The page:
For example, fetching both the media associated with a site and the site type information can be expressed with the following query:

SELECT mega.name, mega.description, st.site_type,
       med.url, med.description
FROM megaliths mega, media med, site_types st
WHERE mega.id = med.megaliths_id
AND mega.site_type_id = st.id

Another type of join also possible with SQL is the outer join . In addition to the results returned by a simple join, an outer join also returns the rows from one table for which no rows from the other table satisfy the join condition. This is achieved by returning NULL values for all rows in the second table that have no matching values in the first table.

For example, we might wish to retrieve information on all of the sites located within Wiltshire and, if any exist, the URLs of any multimedia clips associated with them. Using a simple join such as:

SELECT mega.name, mega.location, med.url
FROM megaliths mega, media med
WHERE mega.id = med.megaliths_id
AND mega.location LIKE '%Wiltshire%'

would return only those sites in Wiltshire that had media clips associated with them. It would exclude those sites that had no media clips. An outer join is the way to solve this problem.

The official standard way to express an outer join is by using the phrase LEFT OUTER JOIN or RIGHT OUTER JOIN between the tables to be joined, instead of a comma, and adding an ON condition_expression clause.[29]

[29]Many database systems either don't fully support outer joins or use different syntax for it. Oracle 7 outer joins, for example, look just like inner joins but have the three characters (+) appended to one side of the join condition.

For example, the standard query to retrieve the information we desired can be written as:

SELECT mega.name, mega.location, med.url
FROM megaliths mega
     LEFT OUTER JOIN media med ON mega.id = med.megaliths_id
WHERE mega.location LIKE '%Wiltshire%'

In this example, we have made a left outer join on the id and megaliths_id columns because for any sites without media clips, there are no corresponding records in the media table. The left outer join will ensure that even if no media clip records exist, at least the name and location of each and every site in Wiltshire will be returned. A right outer join in this query would have returned the values where no entries in the megaliths table existed.

Finally, it is worth mentioning some ways to make efficient table joins. In our examples, we added additional columns to our tables to make a join between them. We could have simply added a column to the media table that contained the name of the megalithic site.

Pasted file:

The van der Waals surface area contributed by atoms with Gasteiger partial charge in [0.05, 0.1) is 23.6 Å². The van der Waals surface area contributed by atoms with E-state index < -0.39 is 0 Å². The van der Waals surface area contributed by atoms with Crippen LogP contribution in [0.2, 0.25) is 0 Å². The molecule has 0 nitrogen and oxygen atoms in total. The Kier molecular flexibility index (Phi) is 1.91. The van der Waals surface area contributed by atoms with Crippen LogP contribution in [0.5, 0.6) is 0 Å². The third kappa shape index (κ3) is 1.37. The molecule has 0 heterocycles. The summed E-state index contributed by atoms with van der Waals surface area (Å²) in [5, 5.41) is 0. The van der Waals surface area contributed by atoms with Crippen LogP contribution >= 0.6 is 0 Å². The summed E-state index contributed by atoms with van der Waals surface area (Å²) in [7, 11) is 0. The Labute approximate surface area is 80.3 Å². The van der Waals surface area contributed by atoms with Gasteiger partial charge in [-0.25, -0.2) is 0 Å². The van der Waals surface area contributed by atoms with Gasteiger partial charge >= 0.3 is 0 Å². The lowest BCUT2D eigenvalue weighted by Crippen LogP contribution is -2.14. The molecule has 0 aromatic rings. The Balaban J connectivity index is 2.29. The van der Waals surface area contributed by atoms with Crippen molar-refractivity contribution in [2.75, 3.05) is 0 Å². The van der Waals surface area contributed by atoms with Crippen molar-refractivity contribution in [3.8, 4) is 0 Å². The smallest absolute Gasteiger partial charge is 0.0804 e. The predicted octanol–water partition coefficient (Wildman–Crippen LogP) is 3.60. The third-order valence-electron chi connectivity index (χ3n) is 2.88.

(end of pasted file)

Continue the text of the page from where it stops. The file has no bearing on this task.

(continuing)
There are a few good reasons why we didn't do that:

  1. If the name of the megalithic site was updated for some reason -- for example, if a spelling mistake needed correcting -- the name contained within the media table would be out of date and incorrect. This would break the join between the two tables for that particular row.

  2. Integer keys use much less space than strings when building indexes on a table. Less space means more index entries per block of disk space, and therefore fewer disk reads. The smaller index and fewer disk reads make up for the slightly increased size of the master data table, and usually give you both speed and space gains.

  3. It is slower to test strings than to test numbers, especially integers. As such, in a well-designed database, integers are often used for primary and foreign keys because they are faster to test against with comparison operators. A string, on the other hand, requires testing of every character within each string, which can be time-consuming.

Therefore, to help maximize speed on queries, you can design your database to perform joins using integer columns. It is also often worth building an index on the foreign key columns of the ``detail'' tables, if your database supports such functionality.

3.3.4. Grouping and Ordering Data

Often you'll desire a little more control over how your selected data is retrieved. The two most common ways of organizing your data are to order the retrieved rows by one or more columns, or to group the retrieved rows and apply functions to the groups instead of to individual rows.

Perl is well-suited to these tasks within your program, but performing ordering and grouping via SQL will offload the task onto the database server and also will save you writing, or using, potentially suboptimal techniques for organizing the data. Therefore, generally, use SQL rather than your own application-level code.